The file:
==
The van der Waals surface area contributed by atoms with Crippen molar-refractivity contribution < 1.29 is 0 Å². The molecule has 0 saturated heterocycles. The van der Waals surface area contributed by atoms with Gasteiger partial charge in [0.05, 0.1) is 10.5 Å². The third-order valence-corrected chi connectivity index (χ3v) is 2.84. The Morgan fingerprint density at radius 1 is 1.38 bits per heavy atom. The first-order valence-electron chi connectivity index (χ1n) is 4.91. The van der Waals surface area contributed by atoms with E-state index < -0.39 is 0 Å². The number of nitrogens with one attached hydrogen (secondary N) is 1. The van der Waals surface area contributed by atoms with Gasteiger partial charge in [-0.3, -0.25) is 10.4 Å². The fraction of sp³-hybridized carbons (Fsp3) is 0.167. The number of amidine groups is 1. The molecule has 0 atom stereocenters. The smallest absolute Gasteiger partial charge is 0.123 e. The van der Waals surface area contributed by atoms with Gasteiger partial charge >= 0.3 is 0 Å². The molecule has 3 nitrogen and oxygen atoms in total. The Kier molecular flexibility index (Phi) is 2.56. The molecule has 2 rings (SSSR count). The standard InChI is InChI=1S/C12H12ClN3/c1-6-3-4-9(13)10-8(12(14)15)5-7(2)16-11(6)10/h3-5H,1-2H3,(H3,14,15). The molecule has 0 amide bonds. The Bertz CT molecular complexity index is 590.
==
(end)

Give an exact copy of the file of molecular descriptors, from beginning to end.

The van der Waals surface area contributed by atoms with Crippen molar-refractivity contribution < 1.29 is 0 Å². The molecule has 0 saturated heterocycles. The van der Waals surface area contributed by atoms with Gasteiger partial charge in [0.05, 0.1) is 10.5 Å². The third-order valence-corrected chi connectivity index (χ3v) is 2.84. The Morgan fingerprint density at radius 1 is 1.38 bits per heavy atom. The first-order valence-electron chi connectivity index (χ1n) is 4.91. The van der Waals surface area contributed by atoms with E-state index < -0.39 is 0 Å². The number of nitrogens with one attached hydrogen (secondary N) is 1. The van der Waals surface area contributed by atoms with Gasteiger partial charge in [-0.3, -0.25) is 10.4 Å². The fraction of sp³-hybridized carbons (Fsp3) is 0.167. The number of amidine groups is 1. The molecule has 0 atom stereocenters. The smallest absolute Gasteiger partial charge is 0.123 e. The van der Waals surface area contributed by atoms with Gasteiger partial charge >= 0.3 is 0 Å². The molecule has 3 nitrogen and oxygen atoms in total. The Kier molecular flexibility index (Phi) is 2.56. The molecule has 2 rings (SSSR count). The standard InChI is InChI=1S/C12H12ClN3/c1-6-3-4-9(13)10-8(12(14)15)5-7(2)16-11(6)10/h3-5H,1-2H3,(H3,14,15). The molecule has 0 amide bonds. The Bertz CT molecular complexity index is 590.